"By hardware, I mean ten inch pipes, steel I beams, H beams, roofing paper and things like that," she said.

To give you an idea of the size of the "hardware" she's talking about, that dinky on display in the lot on 11th Street came out of that warehouse.  "That railroad engine was used to move the steel beams in the warehouse." she said.

Did her male cohorts give her a hard time? "No." she said.  "Never.  The men were just wonderful.  I had no problems with them at all."

After working for Phelps Dodge for a total of 35 years, Shannon retired in 1982.   She had worked in the Phelps Dodge mercantile during high school, time that counted toward her seniority.

"And then I woke up one morning and discovered that the city had moved me into Ward 5 from Ward 6." she said.  And that made me mad," she said.   I had lived in Ward 6 all of my life."  She didn't like being redistricted out of a life-long affiliation.

"So I went down and took out a petition," she said.  And she ran for City Council.   And she not only won, "But I won big, too," she said.

That spur of the moment decision to get involved led to 12 years on the Douglas City Council.

"On any issue of importance, I always surveyed the ward." she said.  Sometimes she would call as many as 200 of her constituents in order to get a sense of how they felt about an issue.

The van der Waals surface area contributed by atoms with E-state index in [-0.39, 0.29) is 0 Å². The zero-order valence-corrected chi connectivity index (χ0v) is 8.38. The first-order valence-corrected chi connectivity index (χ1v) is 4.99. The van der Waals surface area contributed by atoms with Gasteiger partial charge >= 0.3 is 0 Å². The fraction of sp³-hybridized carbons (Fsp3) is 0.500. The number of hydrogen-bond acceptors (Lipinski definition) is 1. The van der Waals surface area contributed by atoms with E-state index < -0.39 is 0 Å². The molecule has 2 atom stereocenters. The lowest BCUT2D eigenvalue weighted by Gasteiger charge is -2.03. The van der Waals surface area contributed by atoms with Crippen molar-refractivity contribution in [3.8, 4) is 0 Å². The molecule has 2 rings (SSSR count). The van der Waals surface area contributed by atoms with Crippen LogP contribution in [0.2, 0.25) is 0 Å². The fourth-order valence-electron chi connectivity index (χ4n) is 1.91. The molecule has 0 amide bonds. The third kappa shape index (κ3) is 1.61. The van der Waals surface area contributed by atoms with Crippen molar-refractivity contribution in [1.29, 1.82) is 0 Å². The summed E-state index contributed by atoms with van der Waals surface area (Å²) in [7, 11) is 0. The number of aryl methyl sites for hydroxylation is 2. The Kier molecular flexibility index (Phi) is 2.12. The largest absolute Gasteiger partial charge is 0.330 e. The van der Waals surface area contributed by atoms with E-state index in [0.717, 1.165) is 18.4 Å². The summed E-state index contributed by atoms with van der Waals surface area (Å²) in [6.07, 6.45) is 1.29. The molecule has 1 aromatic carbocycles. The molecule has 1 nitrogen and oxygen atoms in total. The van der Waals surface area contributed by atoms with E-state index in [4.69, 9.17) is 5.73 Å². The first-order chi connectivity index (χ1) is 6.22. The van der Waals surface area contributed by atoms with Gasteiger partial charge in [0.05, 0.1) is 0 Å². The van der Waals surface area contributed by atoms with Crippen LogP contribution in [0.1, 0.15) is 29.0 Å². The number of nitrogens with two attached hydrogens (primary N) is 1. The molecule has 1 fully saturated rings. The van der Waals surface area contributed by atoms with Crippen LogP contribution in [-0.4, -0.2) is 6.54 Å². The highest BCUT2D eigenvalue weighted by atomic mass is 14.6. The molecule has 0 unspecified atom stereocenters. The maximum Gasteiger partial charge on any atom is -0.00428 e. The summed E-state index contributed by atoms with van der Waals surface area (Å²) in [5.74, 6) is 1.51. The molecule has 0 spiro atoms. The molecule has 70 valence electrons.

"I always voted what the ward wanted," she said.  

"I think that is always fair." 

What was her most important important accomplishment while on the council?   "We kept the city in the black through the real rough times."

Shannon is quick to praise both former mayor Elizabeth Ames and what she called the "bright people at City Hall."

"We have some excellent department heads," she said.

The former mayor, the city council, and the people of City Hall, working together, helped lay the groundwork for some of the good things that are happening in Douglas today, she said, like the opening of the Unique Molded Products plant.

"The city worked hard to get it," she said.  "Industrial development is important.   Unemployment is a big problem."

And what of the future?   For the city where she was born and raised, where she has spent most of her life, and where she helped guide for 12 years, she is optimistic.

"There's a big market for tourism,' she said.  "I'd like to see a one-night-in Mexico-one-night in Douglas kind of package put together.  What an experience for tourists that would be!"

And she sees Douglas as being right now "in a position to move.  It's a great town, and undiscovered town."

Personally her plans are to continue on the board of St. Vincent de Paul and to continue to support St. Luke's Church.  She has just taken over as president of the County Fair Association, and she plays bridge twice a week.

"But I really don't feel all that busy." she said.   

I would never have dreamed that I would "follow in her footsteps" when I retired and run for the Governing Board in Gilbert.   Don't know if i will make it 79--who knows.   What a great role model I had!!!